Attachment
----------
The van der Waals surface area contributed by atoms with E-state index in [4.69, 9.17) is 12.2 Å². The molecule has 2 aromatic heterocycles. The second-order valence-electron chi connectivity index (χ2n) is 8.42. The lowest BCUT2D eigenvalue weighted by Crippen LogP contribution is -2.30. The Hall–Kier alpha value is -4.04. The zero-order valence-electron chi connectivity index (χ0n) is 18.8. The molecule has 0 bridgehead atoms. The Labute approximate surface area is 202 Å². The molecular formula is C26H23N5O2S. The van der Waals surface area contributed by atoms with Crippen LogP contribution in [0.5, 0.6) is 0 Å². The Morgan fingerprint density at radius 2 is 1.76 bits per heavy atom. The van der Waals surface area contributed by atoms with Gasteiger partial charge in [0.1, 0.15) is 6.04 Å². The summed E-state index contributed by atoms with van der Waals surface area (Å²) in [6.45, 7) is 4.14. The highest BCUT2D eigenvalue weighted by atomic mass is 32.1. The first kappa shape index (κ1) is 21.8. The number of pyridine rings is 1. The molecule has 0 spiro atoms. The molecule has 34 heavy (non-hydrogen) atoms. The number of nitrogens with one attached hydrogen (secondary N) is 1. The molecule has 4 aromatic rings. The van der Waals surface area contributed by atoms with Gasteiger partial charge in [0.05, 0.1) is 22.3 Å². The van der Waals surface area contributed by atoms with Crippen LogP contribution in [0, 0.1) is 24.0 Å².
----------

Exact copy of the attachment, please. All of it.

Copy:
The van der Waals surface area contributed by atoms with E-state index in [4.69, 9.17) is 12.2 Å². The molecule has 2 aromatic heterocycles. The second-order valence-electron chi connectivity index (χ2n) is 8.42. The lowest BCUT2D eigenvalue weighted by Crippen LogP contribution is -2.30. The Hall–Kier alpha value is -4.04. The zero-order valence-electron chi connectivity index (χ0n) is 18.8. The molecule has 0 bridgehead atoms. The Labute approximate surface area is 202 Å². The molecular formula is C26H23N5O2S. The van der Waals surface area contributed by atoms with Crippen LogP contribution in [0.5, 0.6) is 0 Å². The Morgan fingerprint density at radius 2 is 1.76 bits per heavy atom. The van der Waals surface area contributed by atoms with Gasteiger partial charge in [0.1, 0.15) is 6.04 Å². The summed E-state index contributed by atoms with van der Waals surface area (Å²) in [6.45, 7) is 4.14. The highest BCUT2D eigenvalue weighted by atomic mass is 32.1. The first kappa shape index (κ1) is 21.8. The number of pyridine rings is 1. The molecule has 0 spiro atoms. The molecule has 34 heavy (non-hydrogen) atoms. The number of nitrogens with one attached hydrogen (secondary N) is 1. The molecule has 4 aromatic rings. The van der Waals surface area contributed by atoms with Gasteiger partial charge in [0.05, 0.1) is 22.3 Å². The van der Waals surface area contributed by atoms with Crippen LogP contribution in [0, 0.1) is 24.0 Å².